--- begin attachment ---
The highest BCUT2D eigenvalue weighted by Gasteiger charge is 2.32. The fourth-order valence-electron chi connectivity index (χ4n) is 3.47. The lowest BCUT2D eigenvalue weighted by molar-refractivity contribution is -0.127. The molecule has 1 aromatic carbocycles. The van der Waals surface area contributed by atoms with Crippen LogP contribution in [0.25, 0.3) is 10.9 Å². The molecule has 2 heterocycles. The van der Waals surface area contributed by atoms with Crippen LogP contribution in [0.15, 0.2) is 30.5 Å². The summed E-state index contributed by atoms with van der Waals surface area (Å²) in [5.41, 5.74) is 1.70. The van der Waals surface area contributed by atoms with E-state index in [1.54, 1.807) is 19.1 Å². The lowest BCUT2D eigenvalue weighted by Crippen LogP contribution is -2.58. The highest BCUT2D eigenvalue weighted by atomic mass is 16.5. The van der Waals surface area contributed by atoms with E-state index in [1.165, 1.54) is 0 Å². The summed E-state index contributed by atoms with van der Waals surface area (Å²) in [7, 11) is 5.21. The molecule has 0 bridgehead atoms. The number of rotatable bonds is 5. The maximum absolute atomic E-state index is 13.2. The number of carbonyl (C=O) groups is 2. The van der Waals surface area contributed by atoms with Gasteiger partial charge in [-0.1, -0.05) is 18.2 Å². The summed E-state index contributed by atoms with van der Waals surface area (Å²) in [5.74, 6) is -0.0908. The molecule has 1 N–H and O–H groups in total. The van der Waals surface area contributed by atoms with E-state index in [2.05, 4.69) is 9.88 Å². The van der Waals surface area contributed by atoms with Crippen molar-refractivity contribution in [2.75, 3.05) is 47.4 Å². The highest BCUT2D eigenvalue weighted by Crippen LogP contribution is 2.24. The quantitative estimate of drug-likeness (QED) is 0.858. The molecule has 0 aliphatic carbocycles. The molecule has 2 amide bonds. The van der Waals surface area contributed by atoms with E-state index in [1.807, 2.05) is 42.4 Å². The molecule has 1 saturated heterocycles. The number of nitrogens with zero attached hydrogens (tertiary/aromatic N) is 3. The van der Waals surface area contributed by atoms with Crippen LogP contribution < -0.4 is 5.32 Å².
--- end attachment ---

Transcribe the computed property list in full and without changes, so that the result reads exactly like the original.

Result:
The highest BCUT2D eigenvalue weighted by Gasteiger charge is 2.32. The fourth-order valence-electron chi connectivity index (χ4n) is 3.47. The lowest BCUT2D eigenvalue weighted by molar-refractivity contribution is -0.127. The molecule has 1 aromatic carbocycles. The van der Waals surface area contributed by atoms with Crippen LogP contribution in [0.25, 0.3) is 10.9 Å². The molecule has 2 heterocycles. The van der Waals surface area contributed by atoms with Crippen LogP contribution in [0.15, 0.2) is 30.5 Å². The summed E-state index contributed by atoms with van der Waals surface area (Å²) in [5.41, 5.74) is 1.70. The van der Waals surface area contributed by atoms with E-state index in [1.54, 1.807) is 19.1 Å². The lowest BCUT2D eigenvalue weighted by Crippen LogP contribution is -2.58. The highest BCUT2D eigenvalue weighted by atomic mass is 16.5. The van der Waals surface area contributed by atoms with E-state index in [1.165, 1.54) is 0 Å². The summed E-state index contributed by atoms with van der Waals surface area (Å²) in [7, 11) is 5.21. The molecule has 0 bridgehead atoms. The number of rotatable bonds is 5. The maximum absolute atomic E-state index is 13.2. The number of carbonyl (C=O) groups is 2. The van der Waals surface area contributed by atoms with Gasteiger partial charge in [-0.1, -0.05) is 18.2 Å². The summed E-state index contributed by atoms with van der Waals surface area (Å²) in [5.74, 6) is -0.0908. The molecule has 1 N–H and O–H groups in total. The van der Waals surface area contributed by atoms with E-state index in [2.05, 4.69) is 9.88 Å². The van der Waals surface area contributed by atoms with Crippen molar-refractivity contribution in [2.75, 3.05) is 47.4 Å². The highest BCUT2D eigenvalue weighted by Crippen LogP contribution is 2.24. The quantitative estimate of drug-likeness (QED) is 0.858. The molecule has 0 aliphatic carbocycles. The molecule has 2 amide bonds. The van der Waals surface area contributed by atoms with E-state index in [1.807, 2.05) is 42.4 Å². The molecule has 1 saturated heterocycles. The number of nitrogens with zero attached hydrogens (tertiary/aromatic N) is 3. The van der Waals surface area contributed by atoms with Crippen LogP contribution < -0.4 is 5.32 Å².